North Korea Calls Peace-Deal Proposal by South’s Moon Jae-in Premature

North Korea Calls Peace-Deal Proposal by South’s Moon Jae-in Premature

Pyongyang says it sees continuing aggression from Washington and Seoul

North Korea dismissed a proposal by South Korea’s president for a peace declaration, calling the proposition premature as Pyongyang sees what it calls continuing aggression from Washington and Seoul.

During a speech Tuesday at the United Nations General Assembly, South Korean President Moon Jae-in suggested the adoption of a peace deal that would replace the armistice that halted hostilities in the 1950-1953 Korean War. He proposed that the U.S., along with the two Koreas and possibly China, agree to declare the war over.

Doing so, Mr. Moon said, would pave the way for “irreversible progress in denuclearization and usher in an era of complete peace.”

North Korea, in a pair of Friday state-media statements, rejected the timing of Mr. Moon’s proposal, while expressing some support for the underlying idea. A senior Pyongyang Foreign Ministry official said a peace declaration isn’t legally binding, adding that the biggest stumbling block was the U.S.’s “hostile policy” toward the Kim Jong Un regime.

Shortly after, Kim Yo Jong, the dictator’s sister, said a peace declaration could be adopted once the conditions are right, stipulating that Seoul must first drop its “prejudiced viewpoint, inveterate hostile policy and unequal double standards,” according to state media.

“Only when such a precondition is met, would it be possible to sit face to face and declare the significant termination of war and discuss the issue of the North-South relations,” said Ms. Kim, the regime’s main mouthpiece for relations with the U.S. and South Korea.

Nuclear talks between Washington and Pyongyang have stalled in recent years. North Korea contends that denuclearization on the Korean Peninsula means that the U.S. must drop its “hostile policy” policy toward the Kim regime. Those demands have come to include suspending military exercises, sanctions relief, and the withdrawal of American troops from South Korea and the U.S. security ring across the Pacific.

Those issues take priority over a peace deal for the country, said Rachel Lee, a nonresident fellow at 38 North, a website focused on North Korea.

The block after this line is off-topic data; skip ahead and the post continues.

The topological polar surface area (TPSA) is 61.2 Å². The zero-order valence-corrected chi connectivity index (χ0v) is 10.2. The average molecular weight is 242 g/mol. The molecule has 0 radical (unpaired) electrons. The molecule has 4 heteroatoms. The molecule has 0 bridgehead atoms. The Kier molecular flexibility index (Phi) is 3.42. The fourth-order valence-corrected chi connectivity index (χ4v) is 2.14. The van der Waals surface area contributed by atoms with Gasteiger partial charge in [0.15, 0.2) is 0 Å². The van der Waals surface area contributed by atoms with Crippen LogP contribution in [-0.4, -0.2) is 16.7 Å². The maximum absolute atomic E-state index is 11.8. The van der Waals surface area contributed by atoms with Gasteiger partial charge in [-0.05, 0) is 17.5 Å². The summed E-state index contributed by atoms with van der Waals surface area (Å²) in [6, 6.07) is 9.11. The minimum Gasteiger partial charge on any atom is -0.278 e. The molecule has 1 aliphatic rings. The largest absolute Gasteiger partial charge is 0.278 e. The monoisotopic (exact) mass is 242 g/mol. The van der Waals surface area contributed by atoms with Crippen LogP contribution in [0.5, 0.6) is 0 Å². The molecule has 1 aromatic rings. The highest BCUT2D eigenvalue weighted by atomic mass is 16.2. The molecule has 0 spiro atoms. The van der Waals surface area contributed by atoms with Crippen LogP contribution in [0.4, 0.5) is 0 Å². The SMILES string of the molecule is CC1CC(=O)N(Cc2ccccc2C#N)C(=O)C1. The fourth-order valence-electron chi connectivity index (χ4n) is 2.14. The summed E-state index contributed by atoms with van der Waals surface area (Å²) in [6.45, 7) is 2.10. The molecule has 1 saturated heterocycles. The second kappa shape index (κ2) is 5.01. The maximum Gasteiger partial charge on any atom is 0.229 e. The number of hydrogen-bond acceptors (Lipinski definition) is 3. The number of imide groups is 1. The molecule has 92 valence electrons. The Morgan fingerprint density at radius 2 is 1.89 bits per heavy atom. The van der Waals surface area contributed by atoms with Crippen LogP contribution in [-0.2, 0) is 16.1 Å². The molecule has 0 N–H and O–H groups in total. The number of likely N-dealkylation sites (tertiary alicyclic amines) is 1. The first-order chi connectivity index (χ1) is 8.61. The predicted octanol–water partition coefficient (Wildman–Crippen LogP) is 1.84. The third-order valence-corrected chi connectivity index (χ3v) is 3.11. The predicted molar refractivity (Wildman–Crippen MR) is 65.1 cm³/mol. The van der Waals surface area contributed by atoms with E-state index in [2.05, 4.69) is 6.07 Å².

“Pyongyang views an end-of-the-war declaration as a mere political gesture, albeit symbolic, that won’t fundamentally change the security dynamic on and around the Korean Peninsula,” Ms. Lee said.

The Korean War ended in an armistice, rather than a peace treaty, meaning the two Koreas technically remain at war.

Ending the state of war is a shared aspiration of the international community, which China supports, a spokesman for China’s Foreign Ministry said Wednesday, the day after Mr. Moon’s U.N. speech.

The U.S. is open to discussing a peace declaration and continues to seek engagement with North Korea, a Pentagon spokesperson said during a Wednesday press briefing. Biden administration officials have repeatedly stressed that the U.S. has no hostile intent toward North Korea.

Mr. Moon’s administration has repeatedly called for an end-of-war declaration, a less formal agreement than a peace treaty. In April 2018, when the two Koreas were engaging in bilateral talks, Messrs. Moon and Kim agreed to pursue a peace declaration to end the Korean War.

South Korea’s unification ministry reiterated Friday that a peace declaration is a political statement with important meaning and that Seoul would continue to pursue one.

North Korea has grown angrier in recent weeks and continued to ignore outreach by the Biden administration. Last week, Pyongyang returned to weapons provocations, conducting its first ballistic-missile test since March. The launch drew swift backlash from the U.S., Japan and others.

North Korean Vice Foreign Minister Ri Thae Song took offense Friday over a recent U.S. intercontinental ballistic missile launch of its own, as well as the recent decision to transfer nuclear-powered submarine technology to Australia, among other matters. All were labeled as examples of hostile U.S. policy.

“All these facts prove that it is still too early to declare the termination of the war,” Mr. Ri said.

North Korea’s skepticism about pursuing a peace deal heightens pressure on Mr. Moon and South Korea to do more than make “bold concessions beyond a symbolic end-of-war declaration,” said Lee Sung-yoon, a Korea expert at Tufts University’s Fletcher School.

By Dasl Yoon and Timothy W. Martin

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